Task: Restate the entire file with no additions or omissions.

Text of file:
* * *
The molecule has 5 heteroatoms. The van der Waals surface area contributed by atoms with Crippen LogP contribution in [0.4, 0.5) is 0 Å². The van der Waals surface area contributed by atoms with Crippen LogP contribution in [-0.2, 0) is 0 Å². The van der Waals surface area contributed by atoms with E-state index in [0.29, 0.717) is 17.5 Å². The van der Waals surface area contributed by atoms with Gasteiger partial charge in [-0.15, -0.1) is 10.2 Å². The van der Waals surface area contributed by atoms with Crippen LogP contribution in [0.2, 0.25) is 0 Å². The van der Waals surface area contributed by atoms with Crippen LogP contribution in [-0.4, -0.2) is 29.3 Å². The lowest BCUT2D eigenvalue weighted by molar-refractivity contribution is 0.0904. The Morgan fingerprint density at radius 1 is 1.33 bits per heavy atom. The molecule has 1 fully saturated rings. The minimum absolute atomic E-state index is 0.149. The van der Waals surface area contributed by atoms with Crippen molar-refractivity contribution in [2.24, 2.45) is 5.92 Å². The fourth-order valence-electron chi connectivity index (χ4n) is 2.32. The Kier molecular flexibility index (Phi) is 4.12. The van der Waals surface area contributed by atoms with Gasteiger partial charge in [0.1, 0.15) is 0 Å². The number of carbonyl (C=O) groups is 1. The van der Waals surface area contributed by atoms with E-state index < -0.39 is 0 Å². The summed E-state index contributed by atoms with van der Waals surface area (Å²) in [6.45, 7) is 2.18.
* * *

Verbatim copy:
The molecule has 5 heteroatoms. The van der Waals surface area contributed by atoms with Crippen LogP contribution in [0.4, 0.5) is 0 Å². The van der Waals surface area contributed by atoms with Crippen LogP contribution in [-0.2, 0) is 0 Å². The van der Waals surface area contributed by atoms with E-state index in [0.29, 0.717) is 17.5 Å². The van der Waals surface area contributed by atoms with Gasteiger partial charge in [-0.15, -0.1) is 10.2 Å². The van der Waals surface area contributed by atoms with Crippen LogP contribution in [0.2, 0.25) is 0 Å². The van der Waals surface area contributed by atoms with Crippen LogP contribution in [-0.4, -0.2) is 29.3 Å². The lowest BCUT2D eigenvalue weighted by molar-refractivity contribution is 0.0904. The Morgan fingerprint density at radius 1 is 1.33 bits per heavy atom. The molecule has 1 fully saturated rings. The minimum absolute atomic E-state index is 0.149. The van der Waals surface area contributed by atoms with Crippen molar-refractivity contribution in [2.24, 2.45) is 5.92 Å². The fourth-order valence-electron chi connectivity index (χ4n) is 2.32. The Kier molecular flexibility index (Phi) is 4.12. The van der Waals surface area contributed by atoms with Gasteiger partial charge in [0.1, 0.15) is 0 Å². The number of carbonyl (C=O) groups is 1. The van der Waals surface area contributed by atoms with E-state index < -0.39 is 0 Å². The summed E-state index contributed by atoms with van der Waals surface area (Å²) in [6.45, 7) is 2.18.